Landscapes are the “product of the interaction of the natural and cultural components of our environment, and how they are understood and experienced by people.” Landscapes encompass not just the beauty of our environment, but also natural and cultural aspects, embracing geology, wildlife, land use and historic elements and features.
Landscapes are shaped by the actions of nature and people over time, interacting with the environment. The spectacular range of natural, historical and cultural elements contribute to the richness and widespread fame of our Welsh landscapes. It is essential that they are conserved and protected for present and future generations from the adverse impacts of the climate and biodiversity crises, as well as inappropriate land use and development.
From our mountains, uplands, moors and rolling green countryside; to the seascapes of our stunning coastline and urban and rural parklands – we love our landscapes. And our landscapes have a vital role to play in tackling the climate emergency by capturing carbon, cleaning the air, helping to slow flood waters, and providing habitats for wildlife.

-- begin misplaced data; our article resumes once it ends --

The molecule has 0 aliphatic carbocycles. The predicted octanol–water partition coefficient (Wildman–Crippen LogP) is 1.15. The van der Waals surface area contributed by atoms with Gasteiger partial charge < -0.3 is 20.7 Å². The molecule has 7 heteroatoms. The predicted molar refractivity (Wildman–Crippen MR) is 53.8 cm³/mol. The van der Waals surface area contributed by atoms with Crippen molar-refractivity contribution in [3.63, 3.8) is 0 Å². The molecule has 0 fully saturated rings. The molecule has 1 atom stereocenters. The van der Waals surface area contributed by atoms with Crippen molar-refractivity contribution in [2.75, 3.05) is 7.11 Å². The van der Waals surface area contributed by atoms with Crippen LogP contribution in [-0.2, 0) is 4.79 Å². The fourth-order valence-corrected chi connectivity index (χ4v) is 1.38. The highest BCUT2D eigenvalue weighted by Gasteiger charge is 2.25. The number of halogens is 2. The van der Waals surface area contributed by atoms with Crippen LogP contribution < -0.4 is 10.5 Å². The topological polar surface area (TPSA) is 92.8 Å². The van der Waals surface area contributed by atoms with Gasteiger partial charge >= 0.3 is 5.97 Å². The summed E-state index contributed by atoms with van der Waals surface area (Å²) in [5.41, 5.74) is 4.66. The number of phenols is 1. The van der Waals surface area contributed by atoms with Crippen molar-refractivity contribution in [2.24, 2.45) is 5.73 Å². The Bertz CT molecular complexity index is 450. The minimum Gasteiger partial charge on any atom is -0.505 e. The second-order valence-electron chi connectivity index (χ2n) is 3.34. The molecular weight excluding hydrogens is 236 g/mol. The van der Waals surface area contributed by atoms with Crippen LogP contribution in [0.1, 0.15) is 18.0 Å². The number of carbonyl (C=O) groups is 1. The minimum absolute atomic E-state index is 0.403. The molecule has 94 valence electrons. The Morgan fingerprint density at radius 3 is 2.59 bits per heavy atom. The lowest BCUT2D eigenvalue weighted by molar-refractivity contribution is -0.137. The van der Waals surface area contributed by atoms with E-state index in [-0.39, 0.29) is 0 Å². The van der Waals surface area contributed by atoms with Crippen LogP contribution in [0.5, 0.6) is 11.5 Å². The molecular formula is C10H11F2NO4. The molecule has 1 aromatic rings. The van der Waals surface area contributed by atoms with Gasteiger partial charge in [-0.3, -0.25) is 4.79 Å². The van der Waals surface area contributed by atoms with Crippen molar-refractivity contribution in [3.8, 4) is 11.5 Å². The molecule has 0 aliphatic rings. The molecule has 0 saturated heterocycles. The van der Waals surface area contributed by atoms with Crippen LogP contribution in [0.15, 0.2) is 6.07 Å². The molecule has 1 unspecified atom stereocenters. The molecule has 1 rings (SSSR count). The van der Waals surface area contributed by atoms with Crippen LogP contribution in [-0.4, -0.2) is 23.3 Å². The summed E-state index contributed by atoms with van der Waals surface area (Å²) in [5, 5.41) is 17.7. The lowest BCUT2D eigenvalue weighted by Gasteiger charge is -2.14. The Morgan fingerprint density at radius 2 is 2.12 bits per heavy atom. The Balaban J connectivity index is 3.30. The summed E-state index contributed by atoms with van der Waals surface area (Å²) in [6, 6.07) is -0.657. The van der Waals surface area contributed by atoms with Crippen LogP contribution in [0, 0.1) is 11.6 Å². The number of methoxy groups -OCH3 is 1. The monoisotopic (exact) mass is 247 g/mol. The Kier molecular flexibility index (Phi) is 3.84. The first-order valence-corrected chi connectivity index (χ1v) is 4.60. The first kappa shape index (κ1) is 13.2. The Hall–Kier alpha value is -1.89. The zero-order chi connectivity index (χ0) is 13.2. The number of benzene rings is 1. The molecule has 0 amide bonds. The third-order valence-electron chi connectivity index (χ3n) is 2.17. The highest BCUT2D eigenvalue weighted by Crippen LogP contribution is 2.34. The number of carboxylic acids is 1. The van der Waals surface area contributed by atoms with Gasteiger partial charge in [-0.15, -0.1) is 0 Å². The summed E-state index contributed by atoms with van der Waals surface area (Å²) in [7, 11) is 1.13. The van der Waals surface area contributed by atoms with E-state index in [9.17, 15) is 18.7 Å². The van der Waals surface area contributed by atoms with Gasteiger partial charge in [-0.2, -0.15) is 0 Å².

The Welsh language is a language of landscapes – the places, people, history, land-use and natural features are what gives it detail, substance, meaning, and context. Without a landscape, without some kind of continuity, the language itself is at grave risk of coming adrift of its moorings – the rocks and slopes, the river bends, the buildings that form its ancient fabric, the elements that are permanent enough to warrant a name.
We want to see thriving, landscapes that are more resilient to climate change by planting more hedgerows and trees, more accommodation to the biodiversity needed to enable life itself, and a landscape for this and future generations to seek out and find refuge in, unscarred by industry. And we want as many people as possible to access these landscapes and enjoy their benefits to our wellbeing.
CPRW works nationally and locally for a positive future for all our landscapes.